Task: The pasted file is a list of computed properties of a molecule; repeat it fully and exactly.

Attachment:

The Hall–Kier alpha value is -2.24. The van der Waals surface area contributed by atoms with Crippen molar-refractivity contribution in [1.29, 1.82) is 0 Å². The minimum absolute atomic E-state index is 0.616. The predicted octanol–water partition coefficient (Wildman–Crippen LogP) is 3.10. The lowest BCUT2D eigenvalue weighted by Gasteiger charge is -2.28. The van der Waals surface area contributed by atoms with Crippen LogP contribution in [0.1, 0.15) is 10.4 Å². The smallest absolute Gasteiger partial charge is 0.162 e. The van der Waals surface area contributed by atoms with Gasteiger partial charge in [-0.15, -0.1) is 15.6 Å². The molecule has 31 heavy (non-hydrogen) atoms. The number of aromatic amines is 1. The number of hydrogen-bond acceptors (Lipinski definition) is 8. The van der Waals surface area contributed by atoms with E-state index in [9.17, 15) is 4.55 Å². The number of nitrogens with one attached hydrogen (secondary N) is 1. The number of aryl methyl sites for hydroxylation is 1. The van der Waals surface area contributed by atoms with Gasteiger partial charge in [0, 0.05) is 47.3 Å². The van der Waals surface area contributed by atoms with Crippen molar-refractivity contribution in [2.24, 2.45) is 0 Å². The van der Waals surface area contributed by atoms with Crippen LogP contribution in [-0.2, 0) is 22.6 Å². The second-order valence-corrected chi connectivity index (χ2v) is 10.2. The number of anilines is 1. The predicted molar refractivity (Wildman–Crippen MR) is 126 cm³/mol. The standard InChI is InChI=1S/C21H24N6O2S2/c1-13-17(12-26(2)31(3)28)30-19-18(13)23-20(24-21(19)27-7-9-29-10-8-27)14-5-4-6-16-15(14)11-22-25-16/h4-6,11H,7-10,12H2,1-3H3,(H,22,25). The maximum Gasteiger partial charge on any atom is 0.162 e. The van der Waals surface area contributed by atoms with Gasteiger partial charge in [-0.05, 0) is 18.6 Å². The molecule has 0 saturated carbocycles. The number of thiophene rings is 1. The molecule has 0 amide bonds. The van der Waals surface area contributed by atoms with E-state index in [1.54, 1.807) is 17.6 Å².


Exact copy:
The Hall–Kier alpha value is -2.24. The van der Waals surface area contributed by atoms with Crippen molar-refractivity contribution in [1.29, 1.82) is 0 Å². The minimum absolute atomic E-state index is 0.616. The predicted octanol–water partition coefficient (Wildman–Crippen LogP) is 3.10. The lowest BCUT2D eigenvalue weighted by Gasteiger charge is -2.28. The van der Waals surface area contributed by atoms with Crippen LogP contribution in [0.1, 0.15) is 10.4 Å². The smallest absolute Gasteiger partial charge is 0.162 e. The van der Waals surface area contributed by atoms with Gasteiger partial charge in [-0.15, -0.1) is 15.6 Å². The molecule has 31 heavy (non-hydrogen) atoms. The number of aromatic amines is 1. The number of hydrogen-bond acceptors (Lipinski definition) is 8. The van der Waals surface area contributed by atoms with E-state index in [9.17, 15) is 4.55 Å². The number of nitrogens with one attached hydrogen (secondary N) is 1. The number of aryl methyl sites for hydroxylation is 1. The van der Waals surface area contributed by atoms with Gasteiger partial charge in [0, 0.05) is 47.3 Å². The van der Waals surface area contributed by atoms with Crippen molar-refractivity contribution in [2.24, 2.45) is 0 Å². The van der Waals surface area contributed by atoms with Crippen LogP contribution in [-0.2, 0) is 22.6 Å². The second-order valence-corrected chi connectivity index (χ2v) is 10.2. The number of anilines is 1. The predicted molar refractivity (Wildman–Crippen MR) is 126 cm³/mol. The standard InChI is InChI=1S/C21H24N6O2S2/c1-13-17(12-26(2)31(3)28)30-19-18(13)23-20(24-21(19)27-7-9-29-10-8-27)14-5-4-6-16-15(14)11-22-25-16/h4-6,11H,7-10,12H2,1-3H3,(H,22,25). The maximum Gasteiger partial charge on any atom is 0.162 e. The van der Waals surface area contributed by atoms with Gasteiger partial charge in [-0.05, 0) is 18.6 Å². The molecule has 0 saturated carbocycles. The number of thiophene rings is 1. The molecule has 0 amide bonds. The van der Waals surface area contributed by atoms with E-state index in [1.54, 1.807) is 17.6 Å².